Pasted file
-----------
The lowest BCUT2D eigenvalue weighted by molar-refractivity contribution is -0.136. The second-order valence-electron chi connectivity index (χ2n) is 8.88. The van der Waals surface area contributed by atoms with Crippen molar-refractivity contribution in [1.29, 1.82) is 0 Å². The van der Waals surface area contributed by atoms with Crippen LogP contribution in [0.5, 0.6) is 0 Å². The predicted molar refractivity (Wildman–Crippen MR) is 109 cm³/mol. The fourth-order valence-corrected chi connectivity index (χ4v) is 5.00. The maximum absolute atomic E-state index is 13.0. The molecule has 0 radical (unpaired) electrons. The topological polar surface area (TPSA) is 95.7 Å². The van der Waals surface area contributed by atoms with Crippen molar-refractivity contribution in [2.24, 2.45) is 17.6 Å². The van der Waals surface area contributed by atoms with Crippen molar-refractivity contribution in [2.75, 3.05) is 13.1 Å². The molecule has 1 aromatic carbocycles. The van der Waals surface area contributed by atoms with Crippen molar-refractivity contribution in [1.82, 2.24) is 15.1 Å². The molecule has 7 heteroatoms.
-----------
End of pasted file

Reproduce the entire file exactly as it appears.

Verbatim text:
The lowest BCUT2D eigenvalue weighted by molar-refractivity contribution is -0.136. The second-order valence-electron chi connectivity index (χ2n) is 8.88. The van der Waals surface area contributed by atoms with Crippen molar-refractivity contribution in [1.29, 1.82) is 0 Å². The van der Waals surface area contributed by atoms with Crippen LogP contribution in [0.5, 0.6) is 0 Å². The predicted molar refractivity (Wildman–Crippen MR) is 109 cm³/mol. The fourth-order valence-corrected chi connectivity index (χ4v) is 5.00. The maximum absolute atomic E-state index is 13.0. The molecule has 0 radical (unpaired) electrons. The topological polar surface area (TPSA) is 95.7 Å². The van der Waals surface area contributed by atoms with Crippen molar-refractivity contribution in [2.24, 2.45) is 17.6 Å². The van der Waals surface area contributed by atoms with Crippen molar-refractivity contribution in [2.75, 3.05) is 13.1 Å². The molecule has 1 aromatic carbocycles. The van der Waals surface area contributed by atoms with Crippen molar-refractivity contribution in [1.82, 2.24) is 15.1 Å². The molecule has 7 heteroatoms.